Yes, it'll keep the wind off ... but

So, your windshield has 2 functions, both of which need to happen simultaneously and both of which seemingly oppose each other. It's required to form a barrier to the wind and at the same time allow enough air in so the stove can function properly ... I told you they had a hard time of things.

Breath In.
Obviously the windshield needs a way of allowing air into the stove and generally speaking the most convenient place for that to happen is near the base of the windshield. Why the bottom? Because firstly that's where the stove is and secondly, because your stove burns 'upwards' it will draw air from around its base ... think of it a bit like a chimney.

Slots are a pretty easy way to increase air flow.

As air enters the inner sanctum of our windshield, it would make us very happy if it were calm and slow moving, too much air turbulence will disrupt the flame produced by the stove (just like the wind does, after all wind's only fast moving air). In a perfect world the windshield would be designed with some sort of internal 'reservoir' that would act as a buffer, slowing the incoming air down, stabilising and holding it, then 'feeding' it to the stove on demand. Sadly, it's not a perfect world, so we'll have to do the best we can and work with what we've got and one thing we do potentially have at our disposal is room. If we can make the base of the windshield bigger, we'll increase the volume, which in turn will produce a little of the 'reservoir effect'. Another bonus of making the base bigger is that it gives us a greater area from which to get the air outside, inside. It's impossible to get too much air to the stove, as long as the air isn't moving around enough to disrupt the flame, then the more the merrier. If you're making a cylindrical shield, then increasing the diameter at the bottom is obviously going to do the same at the top. As we'll see in a minute, this might not be a problem but nothing here happens in isolation, every change you make will have a knock on effect somewhere else, there are limits to how big you can go for either practical or performance reasons ... so at some point you'll probably have to compromise.

Breath Out.
If you think of your stove / windshield as an engine with air coming in through the intake, it becomes quite clear that we also need an exhaust to remove the burnt gases ... and there's a lot of them. If these spent gases can't escape the windshield quickly and easily, they'll start to restrict the amount of clean air that can enter the windshield, which will stifle the stove. Unless you're making a shield with some sort of 'sealed' top like a cone, then the gap between the outer of your pot and the inner of your shield might suffice as an adequate escape route for the 'exhaust' gases ... or it might not. I know that's not very helpful but there's a lot of factors that can effect things here, if you're in any doubt, try adding some vent holes / slots around the top, increasing the pot / shield air gap (don't go too mad) and / or shortening the height of the shield.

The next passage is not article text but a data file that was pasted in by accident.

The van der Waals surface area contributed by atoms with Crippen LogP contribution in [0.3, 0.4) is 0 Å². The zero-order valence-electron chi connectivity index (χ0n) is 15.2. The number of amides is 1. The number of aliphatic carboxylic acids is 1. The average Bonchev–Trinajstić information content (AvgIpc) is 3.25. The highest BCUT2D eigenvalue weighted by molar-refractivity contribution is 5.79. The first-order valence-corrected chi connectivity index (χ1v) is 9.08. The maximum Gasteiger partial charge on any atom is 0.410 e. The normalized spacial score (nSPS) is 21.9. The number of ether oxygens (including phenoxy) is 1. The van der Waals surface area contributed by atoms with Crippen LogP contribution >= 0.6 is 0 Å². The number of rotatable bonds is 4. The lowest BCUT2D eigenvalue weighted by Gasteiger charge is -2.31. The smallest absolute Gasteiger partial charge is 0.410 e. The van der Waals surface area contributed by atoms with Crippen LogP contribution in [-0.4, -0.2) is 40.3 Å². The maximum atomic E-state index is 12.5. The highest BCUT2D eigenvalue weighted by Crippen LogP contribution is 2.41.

As a general guide, you should be trying to build a windshield that in perfect conditions (indoors) appears to have absolutely no effect on how your stove behaves. It can sometimes be a difficult thing to judge especially with a tapered shield or cone but with a little ingenuity you should come up with something that'll enable you to see what's going on under there.

8g stove and shield in the pic below on the Bear Bones 'test rig'.

Bend me, shape me.
Unsurprisingly, a cylinder is the easiest shape of windshield to make, it's a fairly convenient shape too as it'll often roll up and fit inside your pot. However, if you're really keen, a cone shaped shield will generally increase the stoves efficiency by channeling the (very) hot exhaust gases towards the side of the pot before they're expelled ... and the tapered shape can also increase the velocity of the exhaust gases, which can help draw more fresh air in through the base of the shield ... but we're probably starting to get a bit too complicated here, so I'll shut up.